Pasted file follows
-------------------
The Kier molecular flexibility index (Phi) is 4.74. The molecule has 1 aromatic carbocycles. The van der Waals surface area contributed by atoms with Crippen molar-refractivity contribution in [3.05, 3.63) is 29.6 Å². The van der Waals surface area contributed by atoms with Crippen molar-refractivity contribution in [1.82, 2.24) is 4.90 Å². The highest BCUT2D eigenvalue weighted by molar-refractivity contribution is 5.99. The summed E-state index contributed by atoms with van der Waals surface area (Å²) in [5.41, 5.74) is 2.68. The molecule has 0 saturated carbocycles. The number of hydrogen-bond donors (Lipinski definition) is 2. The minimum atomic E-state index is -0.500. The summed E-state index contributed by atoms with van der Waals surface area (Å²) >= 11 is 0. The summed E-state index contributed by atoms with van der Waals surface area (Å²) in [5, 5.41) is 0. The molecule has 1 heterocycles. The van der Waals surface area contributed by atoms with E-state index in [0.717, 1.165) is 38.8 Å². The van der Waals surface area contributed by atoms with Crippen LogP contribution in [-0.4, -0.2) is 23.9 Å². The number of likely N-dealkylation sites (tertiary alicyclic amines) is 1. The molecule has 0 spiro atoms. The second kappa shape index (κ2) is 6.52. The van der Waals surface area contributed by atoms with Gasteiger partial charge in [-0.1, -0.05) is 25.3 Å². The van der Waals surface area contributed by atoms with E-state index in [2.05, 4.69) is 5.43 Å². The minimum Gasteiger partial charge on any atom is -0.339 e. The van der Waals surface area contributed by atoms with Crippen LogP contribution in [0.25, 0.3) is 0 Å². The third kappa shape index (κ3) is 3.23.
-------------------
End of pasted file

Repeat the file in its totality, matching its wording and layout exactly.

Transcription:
The Kier molecular flexibility index (Phi) is 4.74. The molecule has 1 aromatic carbocycles. The van der Waals surface area contributed by atoms with Crippen molar-refractivity contribution in [3.05, 3.63) is 29.6 Å². The van der Waals surface area contributed by atoms with Crippen molar-refractivity contribution in [1.82, 2.24) is 4.90 Å². The highest BCUT2D eigenvalue weighted by molar-refractivity contribution is 5.99. The summed E-state index contributed by atoms with van der Waals surface area (Å²) in [5.41, 5.74) is 2.68. The molecule has 0 saturated carbocycles. The number of hydrogen-bond donors (Lipinski definition) is 2. The minimum atomic E-state index is -0.500. The summed E-state index contributed by atoms with van der Waals surface area (Å²) >= 11 is 0. The summed E-state index contributed by atoms with van der Waals surface area (Å²) in [5, 5.41) is 0. The molecule has 1 heterocycles. The van der Waals surface area contributed by atoms with E-state index in [0.717, 1.165) is 38.8 Å². The van der Waals surface area contributed by atoms with Crippen LogP contribution in [-0.4, -0.2) is 23.9 Å². The number of likely N-dealkylation sites (tertiary alicyclic amines) is 1. The molecule has 0 spiro atoms. The second kappa shape index (κ2) is 6.52. The van der Waals surface area contributed by atoms with Gasteiger partial charge in [-0.1, -0.05) is 25.3 Å². The van der Waals surface area contributed by atoms with E-state index in [2.05, 4.69) is 5.43 Å². The minimum Gasteiger partial charge on any atom is -0.339 e. The van der Waals surface area contributed by atoms with Crippen LogP contribution in [0.25, 0.3) is 0 Å². The third kappa shape index (κ3) is 3.23.